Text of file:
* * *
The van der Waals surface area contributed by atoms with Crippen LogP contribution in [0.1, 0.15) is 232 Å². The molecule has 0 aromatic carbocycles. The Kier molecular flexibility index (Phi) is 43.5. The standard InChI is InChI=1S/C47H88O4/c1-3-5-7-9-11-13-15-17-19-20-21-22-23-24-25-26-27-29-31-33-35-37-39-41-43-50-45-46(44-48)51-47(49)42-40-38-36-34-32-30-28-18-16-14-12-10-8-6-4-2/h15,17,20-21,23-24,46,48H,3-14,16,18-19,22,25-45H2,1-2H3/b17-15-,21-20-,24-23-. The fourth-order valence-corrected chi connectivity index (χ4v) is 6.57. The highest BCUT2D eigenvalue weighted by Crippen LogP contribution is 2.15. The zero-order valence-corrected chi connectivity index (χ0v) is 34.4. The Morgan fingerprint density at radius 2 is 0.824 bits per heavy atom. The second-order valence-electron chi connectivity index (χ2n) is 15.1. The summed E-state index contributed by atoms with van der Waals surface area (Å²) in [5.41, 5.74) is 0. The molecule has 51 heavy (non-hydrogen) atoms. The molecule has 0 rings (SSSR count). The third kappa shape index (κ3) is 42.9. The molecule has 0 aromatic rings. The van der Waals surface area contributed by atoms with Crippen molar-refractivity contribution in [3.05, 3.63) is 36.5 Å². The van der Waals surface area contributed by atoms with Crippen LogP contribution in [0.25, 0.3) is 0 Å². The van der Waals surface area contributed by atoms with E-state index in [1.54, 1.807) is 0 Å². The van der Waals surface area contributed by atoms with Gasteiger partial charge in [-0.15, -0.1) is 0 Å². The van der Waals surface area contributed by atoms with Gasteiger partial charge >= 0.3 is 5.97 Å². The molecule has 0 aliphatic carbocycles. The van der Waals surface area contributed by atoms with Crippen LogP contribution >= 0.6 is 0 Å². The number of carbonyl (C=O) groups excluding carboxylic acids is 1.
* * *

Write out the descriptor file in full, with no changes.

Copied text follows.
The van der Waals surface area contributed by atoms with Crippen LogP contribution in [0.1, 0.15) is 232 Å². The molecule has 0 aromatic carbocycles. The Kier molecular flexibility index (Phi) is 43.5. The standard InChI is InChI=1S/C47H88O4/c1-3-5-7-9-11-13-15-17-19-20-21-22-23-24-25-26-27-29-31-33-35-37-39-41-43-50-45-46(44-48)51-47(49)42-40-38-36-34-32-30-28-18-16-14-12-10-8-6-4-2/h15,17,20-21,23-24,46,48H,3-14,16,18-19,22,25-45H2,1-2H3/b17-15-,21-20-,24-23-. The fourth-order valence-corrected chi connectivity index (χ4v) is 6.57. The highest BCUT2D eigenvalue weighted by Crippen LogP contribution is 2.15. The zero-order valence-corrected chi connectivity index (χ0v) is 34.4. The Morgan fingerprint density at radius 2 is 0.824 bits per heavy atom. The second-order valence-electron chi connectivity index (χ2n) is 15.1. The summed E-state index contributed by atoms with van der Waals surface area (Å²) in [5.41, 5.74) is 0. The molecule has 51 heavy (non-hydrogen) atoms. The molecule has 0 rings (SSSR count). The third kappa shape index (κ3) is 42.9. The molecule has 0 aromatic rings. The van der Waals surface area contributed by atoms with Crippen molar-refractivity contribution in [3.05, 3.63) is 36.5 Å². The van der Waals surface area contributed by atoms with Crippen LogP contribution in [0.25, 0.3) is 0 Å². The van der Waals surface area contributed by atoms with E-state index in [1.54, 1.807) is 0 Å². The van der Waals surface area contributed by atoms with Gasteiger partial charge in [-0.15, -0.1) is 0 Å². The van der Waals surface area contributed by atoms with Gasteiger partial charge >= 0.3 is 5.97 Å². The molecule has 0 aliphatic carbocycles. The van der Waals surface area contributed by atoms with Crippen LogP contribution >= 0.6 is 0 Å². The number of carbonyl (C=O) groups excluding carboxylic acids is 1.